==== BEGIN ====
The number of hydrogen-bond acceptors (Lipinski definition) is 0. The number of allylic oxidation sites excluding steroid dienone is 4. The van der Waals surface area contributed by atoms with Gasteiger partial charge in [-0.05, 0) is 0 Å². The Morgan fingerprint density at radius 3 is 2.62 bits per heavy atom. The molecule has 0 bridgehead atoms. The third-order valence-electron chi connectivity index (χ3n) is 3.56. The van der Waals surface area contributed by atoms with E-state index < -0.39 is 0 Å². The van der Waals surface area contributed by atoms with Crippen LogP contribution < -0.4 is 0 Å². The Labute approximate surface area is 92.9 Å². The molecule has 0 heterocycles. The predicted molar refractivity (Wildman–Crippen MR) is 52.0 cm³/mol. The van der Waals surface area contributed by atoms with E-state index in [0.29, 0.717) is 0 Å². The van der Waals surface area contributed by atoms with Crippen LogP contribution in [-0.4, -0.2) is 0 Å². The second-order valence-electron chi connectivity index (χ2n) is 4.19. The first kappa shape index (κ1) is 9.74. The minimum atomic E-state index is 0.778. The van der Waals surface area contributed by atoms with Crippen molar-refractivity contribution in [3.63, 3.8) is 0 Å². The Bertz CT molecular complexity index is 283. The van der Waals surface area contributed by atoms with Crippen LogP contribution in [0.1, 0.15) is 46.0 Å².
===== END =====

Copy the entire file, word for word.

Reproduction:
The number of hydrogen-bond acceptors (Lipinski definition) is 0. The number of allylic oxidation sites excluding steroid dienone is 4. The van der Waals surface area contributed by atoms with Gasteiger partial charge in [-0.05, 0) is 0 Å². The Morgan fingerprint density at radius 3 is 2.62 bits per heavy atom. The molecule has 0 bridgehead atoms. The third-order valence-electron chi connectivity index (χ3n) is 3.56. The van der Waals surface area contributed by atoms with E-state index < -0.39 is 0 Å². The van der Waals surface area contributed by atoms with Crippen LogP contribution < -0.4 is 0 Å². The Labute approximate surface area is 92.9 Å². The molecule has 0 heterocycles. The predicted molar refractivity (Wildman–Crippen MR) is 52.0 cm³/mol. The van der Waals surface area contributed by atoms with E-state index in [0.29, 0.717) is 0 Å². The van der Waals surface area contributed by atoms with Crippen LogP contribution in [-0.4, -0.2) is 0 Å². The second-order valence-electron chi connectivity index (χ2n) is 4.19. The first kappa shape index (κ1) is 9.74. The minimum atomic E-state index is 0.778. The van der Waals surface area contributed by atoms with Crippen molar-refractivity contribution in [3.63, 3.8) is 0 Å². The Bertz CT molecular complexity index is 283. The van der Waals surface area contributed by atoms with Crippen LogP contribution in [0.1, 0.15) is 46.0 Å².